Shaw wears a crucifix and maintains a faith beyond scientific reason. At one point it is mentioned that surely by 2089, religion and faith would be no longer relevant. However, she is bent on asking the deepest of age old questions. Science fiction the genre, is able to ask the questions asked by myths and legends throughout time – why are we here ? where did we come from? What is the meaning of our existence? Is our creator benevolent or not? In fact, science fiction reasserts that humanity is not on a trajectory away from spiritual wonderings but into the same ones. The genius of Star Wars was that it portrayed a future and advanced scientific world into which spirituality was integrated, instead of being tied to the dated and contextual issues of post-enlightenment rationalism.

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The Myth of Prometheus & the Quest for Immortality

The central theme in Prometheus concerns the Titan who defies the gods and gifts humanity with fire, for which he is subjected to eternal punishment.  The gods want to limit their creations in case they attempt to usurp the gods.

Weyland is an elderly millionaire who seeks to find the origin of life and take immortality for himself. This hubris leads the mission to sure death and the unelashing of a terrible biological weapon into the universe. It seems both Weyland’s accomplices, David and Captain Vickers know of the dangers of the mission and comply. The moral framework of the story judges Weyland but not Shaw. She wishes to know her creator and to ask “why” and survives to continue her quest. Conversely, Weyland wishes to wrest immortality for himself, and so suffers judgement for his hubris.

The Origin of Life

As mentioned above, the narrative is set within the 21st century and is thus constrained by contemporary rational scientfic questions of life and origin. The story does not counter Darwinian evolution, instead addresses the missing link in evolutionary theory, “how did life start?” The Engineers are thus named because they are the agents of life [and death] but not the creators themselves. The film closes with Shaw jetting off, still searching for the answers. Moreover,  robotic responses [placed in the mouth of David] as to “why does it matter?”, sound hollow to the human heart and spirit. To be human is to question.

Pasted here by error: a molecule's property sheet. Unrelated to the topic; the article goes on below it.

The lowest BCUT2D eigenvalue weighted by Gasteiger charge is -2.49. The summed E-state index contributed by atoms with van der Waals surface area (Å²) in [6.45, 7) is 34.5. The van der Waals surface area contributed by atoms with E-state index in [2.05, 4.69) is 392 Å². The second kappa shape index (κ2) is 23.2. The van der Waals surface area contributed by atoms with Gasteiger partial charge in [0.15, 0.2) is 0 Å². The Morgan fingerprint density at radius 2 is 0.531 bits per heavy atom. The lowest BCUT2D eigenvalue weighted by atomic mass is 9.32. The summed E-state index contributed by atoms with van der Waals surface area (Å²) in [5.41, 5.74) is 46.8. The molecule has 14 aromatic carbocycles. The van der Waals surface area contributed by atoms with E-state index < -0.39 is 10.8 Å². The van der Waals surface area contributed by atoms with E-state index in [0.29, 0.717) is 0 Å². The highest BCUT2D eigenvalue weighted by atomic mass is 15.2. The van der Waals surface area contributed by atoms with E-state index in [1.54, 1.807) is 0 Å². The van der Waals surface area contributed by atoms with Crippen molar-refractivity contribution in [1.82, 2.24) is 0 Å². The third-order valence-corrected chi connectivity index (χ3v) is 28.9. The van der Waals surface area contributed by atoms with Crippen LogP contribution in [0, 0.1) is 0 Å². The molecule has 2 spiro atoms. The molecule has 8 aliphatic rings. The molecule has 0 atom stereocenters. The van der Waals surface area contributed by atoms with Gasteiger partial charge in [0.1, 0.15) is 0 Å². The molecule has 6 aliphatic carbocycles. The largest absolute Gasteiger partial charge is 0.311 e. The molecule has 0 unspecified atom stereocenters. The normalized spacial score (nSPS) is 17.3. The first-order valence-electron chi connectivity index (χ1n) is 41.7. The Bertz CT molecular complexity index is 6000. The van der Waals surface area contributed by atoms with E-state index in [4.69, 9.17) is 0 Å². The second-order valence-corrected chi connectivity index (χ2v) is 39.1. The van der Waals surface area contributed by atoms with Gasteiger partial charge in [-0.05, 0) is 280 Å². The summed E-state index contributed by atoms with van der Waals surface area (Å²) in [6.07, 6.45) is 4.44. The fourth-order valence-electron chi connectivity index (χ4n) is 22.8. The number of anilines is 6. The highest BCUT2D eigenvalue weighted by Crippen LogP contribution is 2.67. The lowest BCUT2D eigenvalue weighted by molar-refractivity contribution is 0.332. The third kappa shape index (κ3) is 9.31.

Interestingly, the Engineer who comes to prehistoric earth to generate life, gives up his own life,  for life to continue. Notes on the film production process allude to alternative plot elements, including an Engineer coming to earth 2000 years ago, to intervene in human barbarity, but was crucified. However Scott removed the plot element for fear it was too heavy handed.

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The Problem of Evil

The giants created life on earth and now seek to destroy it ? Why?  It’s like the planet and its hive are an enormous trap, set to lure over-reaching mortals in search of eternal life and answers of being, and then in turn to release utter destruction upon them and their species.

There is an amorality about the plot as well. The Engineers themselves are and have been consumed by Aliens. This biological weapon is indiscriminate, much like ebola, or the burrowing worm that lives in the eyeball intent only to blind, or the insect that lays it’s larva in the chest of a live host only to burst forth into life, killing it.

Why do we live alongside such creatures and imagine a benevolent world with a benign creator. Life is cruel – we alone place meaning onto that cruelty. So goes the questions as to the nature of morality in this universe.